This is my personal blog. The views expressed on these pages are mine alone and not those of my employer.

Sunday, October 02, 2005

Permanent Client-Side Storage for AJAX Applications, Part II

Recently on AjaxDeveloper a blog post was entered about the new permanent client-side storage API I've put together:

"On Coding in Paradise today, there's a quick new post from Brad about his work to make a permenant client-side storage system for Ajax-enabled applications.


Betwen this and the bookmarking/history framework that he's worked up previously, there's some very cool things coming out of his area - some things that could change the way a lot of the Ajax applications out there work..."

I posted the following to his blog, detailing more about the API:

Thanks for the comment and post. On Friday I stored over 10 megabytes into the client side storage API; it was fast and reliable. After a user gives permission, a given web site can store as much information as a user gives permission. The API is straightforward; it looks like a hash table, with simple put and get methods. Developers can put entire JavaScript objects into permanent storage; under the covers I serialize the objects into strings and store them, so developers can work at a higher level. For sheer, large scale data, however, like XML files that are multimegabyte, you can also store simple strings, which are faster.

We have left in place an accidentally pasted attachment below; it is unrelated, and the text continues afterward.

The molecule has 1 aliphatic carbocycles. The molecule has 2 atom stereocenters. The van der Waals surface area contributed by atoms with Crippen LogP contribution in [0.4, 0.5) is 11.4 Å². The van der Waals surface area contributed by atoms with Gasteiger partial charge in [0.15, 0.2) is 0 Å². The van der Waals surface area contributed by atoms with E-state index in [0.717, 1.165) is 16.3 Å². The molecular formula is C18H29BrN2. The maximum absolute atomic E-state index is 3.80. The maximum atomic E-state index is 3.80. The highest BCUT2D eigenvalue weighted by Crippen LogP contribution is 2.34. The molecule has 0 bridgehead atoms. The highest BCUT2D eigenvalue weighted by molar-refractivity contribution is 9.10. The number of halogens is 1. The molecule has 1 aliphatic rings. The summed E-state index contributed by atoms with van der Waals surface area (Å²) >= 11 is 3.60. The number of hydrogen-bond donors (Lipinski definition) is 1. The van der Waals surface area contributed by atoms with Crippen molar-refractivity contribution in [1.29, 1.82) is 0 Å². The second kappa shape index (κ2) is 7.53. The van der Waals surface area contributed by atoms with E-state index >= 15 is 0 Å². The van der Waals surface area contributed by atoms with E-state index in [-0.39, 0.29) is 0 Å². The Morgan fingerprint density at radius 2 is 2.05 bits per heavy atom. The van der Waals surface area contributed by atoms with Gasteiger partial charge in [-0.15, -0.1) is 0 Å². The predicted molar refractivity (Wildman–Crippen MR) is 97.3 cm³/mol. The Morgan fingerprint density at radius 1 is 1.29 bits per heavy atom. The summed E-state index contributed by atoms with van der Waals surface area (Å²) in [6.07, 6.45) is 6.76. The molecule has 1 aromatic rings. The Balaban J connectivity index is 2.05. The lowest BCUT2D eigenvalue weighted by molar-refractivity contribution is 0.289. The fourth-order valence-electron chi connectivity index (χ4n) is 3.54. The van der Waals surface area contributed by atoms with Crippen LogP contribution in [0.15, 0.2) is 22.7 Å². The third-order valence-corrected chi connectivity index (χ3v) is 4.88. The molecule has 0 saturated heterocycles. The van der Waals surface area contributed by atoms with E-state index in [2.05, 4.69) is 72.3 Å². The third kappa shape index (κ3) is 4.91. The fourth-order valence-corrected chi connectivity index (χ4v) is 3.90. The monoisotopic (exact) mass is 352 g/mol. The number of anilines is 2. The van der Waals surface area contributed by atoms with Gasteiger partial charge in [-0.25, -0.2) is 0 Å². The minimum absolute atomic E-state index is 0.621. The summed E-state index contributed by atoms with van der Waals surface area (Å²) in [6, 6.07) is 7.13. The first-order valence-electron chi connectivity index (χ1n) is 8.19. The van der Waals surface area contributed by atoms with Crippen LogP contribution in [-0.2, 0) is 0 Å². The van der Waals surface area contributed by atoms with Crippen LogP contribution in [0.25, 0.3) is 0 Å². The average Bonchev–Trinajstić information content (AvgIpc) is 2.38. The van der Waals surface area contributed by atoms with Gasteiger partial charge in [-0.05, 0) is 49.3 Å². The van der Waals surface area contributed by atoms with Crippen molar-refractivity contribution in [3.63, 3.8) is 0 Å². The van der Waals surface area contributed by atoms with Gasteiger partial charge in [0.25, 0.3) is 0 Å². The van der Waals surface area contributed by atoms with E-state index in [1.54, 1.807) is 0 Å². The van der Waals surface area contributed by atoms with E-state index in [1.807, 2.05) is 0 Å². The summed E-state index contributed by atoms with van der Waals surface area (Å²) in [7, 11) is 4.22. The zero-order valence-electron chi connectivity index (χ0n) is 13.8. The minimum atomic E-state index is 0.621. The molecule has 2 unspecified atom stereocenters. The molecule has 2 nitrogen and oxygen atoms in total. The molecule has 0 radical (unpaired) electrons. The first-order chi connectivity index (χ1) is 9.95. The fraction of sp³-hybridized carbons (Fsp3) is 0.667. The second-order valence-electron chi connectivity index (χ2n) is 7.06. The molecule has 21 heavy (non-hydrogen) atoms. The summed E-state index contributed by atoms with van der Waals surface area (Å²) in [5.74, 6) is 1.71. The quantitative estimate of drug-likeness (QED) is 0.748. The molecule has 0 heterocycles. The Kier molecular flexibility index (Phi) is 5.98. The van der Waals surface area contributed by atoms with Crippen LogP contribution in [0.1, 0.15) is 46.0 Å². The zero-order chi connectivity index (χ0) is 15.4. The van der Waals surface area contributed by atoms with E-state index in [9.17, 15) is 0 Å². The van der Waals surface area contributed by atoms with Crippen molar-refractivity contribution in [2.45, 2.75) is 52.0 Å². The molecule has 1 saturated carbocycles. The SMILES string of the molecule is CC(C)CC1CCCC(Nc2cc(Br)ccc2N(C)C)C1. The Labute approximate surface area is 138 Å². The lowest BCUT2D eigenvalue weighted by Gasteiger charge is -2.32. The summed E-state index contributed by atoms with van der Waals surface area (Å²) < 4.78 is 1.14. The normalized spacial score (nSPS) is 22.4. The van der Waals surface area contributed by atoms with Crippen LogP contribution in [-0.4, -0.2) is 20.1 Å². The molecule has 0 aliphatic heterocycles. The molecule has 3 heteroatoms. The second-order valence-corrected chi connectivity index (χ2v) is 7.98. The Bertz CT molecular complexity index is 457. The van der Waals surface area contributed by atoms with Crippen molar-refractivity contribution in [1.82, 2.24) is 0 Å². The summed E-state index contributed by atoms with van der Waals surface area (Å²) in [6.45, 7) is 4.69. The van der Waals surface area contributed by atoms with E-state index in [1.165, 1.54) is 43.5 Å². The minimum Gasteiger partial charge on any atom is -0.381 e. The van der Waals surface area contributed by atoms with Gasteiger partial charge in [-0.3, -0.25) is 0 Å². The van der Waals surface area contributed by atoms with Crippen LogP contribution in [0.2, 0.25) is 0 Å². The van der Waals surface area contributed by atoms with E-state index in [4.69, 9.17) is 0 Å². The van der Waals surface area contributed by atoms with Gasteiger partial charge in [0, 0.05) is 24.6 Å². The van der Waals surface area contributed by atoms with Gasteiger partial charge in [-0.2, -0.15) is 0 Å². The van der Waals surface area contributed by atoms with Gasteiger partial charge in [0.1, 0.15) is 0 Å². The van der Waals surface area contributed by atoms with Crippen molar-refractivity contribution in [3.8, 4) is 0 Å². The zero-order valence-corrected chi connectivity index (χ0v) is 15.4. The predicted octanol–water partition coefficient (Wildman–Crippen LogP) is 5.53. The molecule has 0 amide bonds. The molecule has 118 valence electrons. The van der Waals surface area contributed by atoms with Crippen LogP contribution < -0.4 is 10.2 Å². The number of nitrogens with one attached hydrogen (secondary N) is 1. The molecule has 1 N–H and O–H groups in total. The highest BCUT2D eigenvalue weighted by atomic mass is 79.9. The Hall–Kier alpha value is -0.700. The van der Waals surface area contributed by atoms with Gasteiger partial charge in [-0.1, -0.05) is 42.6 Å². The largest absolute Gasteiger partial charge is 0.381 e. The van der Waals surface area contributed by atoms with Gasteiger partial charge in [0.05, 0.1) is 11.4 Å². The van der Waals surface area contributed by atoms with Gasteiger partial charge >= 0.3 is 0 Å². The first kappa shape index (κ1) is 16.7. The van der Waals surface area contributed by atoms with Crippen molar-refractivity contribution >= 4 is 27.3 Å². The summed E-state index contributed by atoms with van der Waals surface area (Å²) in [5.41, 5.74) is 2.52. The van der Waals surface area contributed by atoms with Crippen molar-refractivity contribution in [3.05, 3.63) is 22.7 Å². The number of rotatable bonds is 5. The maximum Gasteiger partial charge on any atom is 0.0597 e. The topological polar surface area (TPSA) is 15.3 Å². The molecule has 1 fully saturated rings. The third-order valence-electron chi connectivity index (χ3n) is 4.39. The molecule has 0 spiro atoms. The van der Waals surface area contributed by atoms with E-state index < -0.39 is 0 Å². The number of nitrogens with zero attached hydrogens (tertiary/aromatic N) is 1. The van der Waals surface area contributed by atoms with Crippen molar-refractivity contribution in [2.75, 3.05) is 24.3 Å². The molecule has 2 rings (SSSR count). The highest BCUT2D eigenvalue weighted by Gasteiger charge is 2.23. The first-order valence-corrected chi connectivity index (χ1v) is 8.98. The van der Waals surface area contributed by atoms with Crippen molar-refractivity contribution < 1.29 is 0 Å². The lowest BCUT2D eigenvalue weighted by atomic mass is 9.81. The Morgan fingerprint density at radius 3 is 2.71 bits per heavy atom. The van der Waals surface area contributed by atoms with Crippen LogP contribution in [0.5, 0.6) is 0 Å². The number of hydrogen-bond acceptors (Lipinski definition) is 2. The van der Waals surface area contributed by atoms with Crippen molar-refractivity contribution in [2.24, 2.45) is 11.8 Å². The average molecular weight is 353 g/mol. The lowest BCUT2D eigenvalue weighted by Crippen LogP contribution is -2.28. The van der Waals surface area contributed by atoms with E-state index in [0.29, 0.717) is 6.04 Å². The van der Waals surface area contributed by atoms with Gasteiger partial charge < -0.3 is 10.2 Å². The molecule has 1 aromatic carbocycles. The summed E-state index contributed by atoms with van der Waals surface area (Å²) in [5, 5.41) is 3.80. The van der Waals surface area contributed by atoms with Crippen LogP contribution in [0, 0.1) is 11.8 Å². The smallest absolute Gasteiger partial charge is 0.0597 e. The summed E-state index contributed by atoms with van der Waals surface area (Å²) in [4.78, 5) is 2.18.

I'll be posting the code next week; I have a bit more fit and finish work to do, including more QA, detecting and installing Flash if its not there, the Show Settings button has a bug that makes it not disappear, and so on, but you can get an early peek at the code over at Check out the test file at; it is a bit cryptic, more focused on helping me test things, but basicly it allows me to test various things, like storing large amounts of data and ensuring that the Flash popup that appears after users store more than 100K is centered in the middle of the screen even if the user has scrolled down (surprisingly, this was one of the hardest things to get working).

The segments field in the test file controls the amount of data that is saved; set it to a large number to save multimegabyte files. The testing script generates meaningless lorem ipsum text to save. You will see a Flash popup appear in the middle of the page asking the user permission to save data beyond 100K. Press Approve or Deny. The AJAX application programmer gets callbacks telling them if their put() request was approved.

Only Firefox and Internet Explorer are supported at this time. I still need to do more extensive testing so tell me if things break. The code is also under a BSD license.

I'm looking for a good name for the framework if anyone has any ideas.

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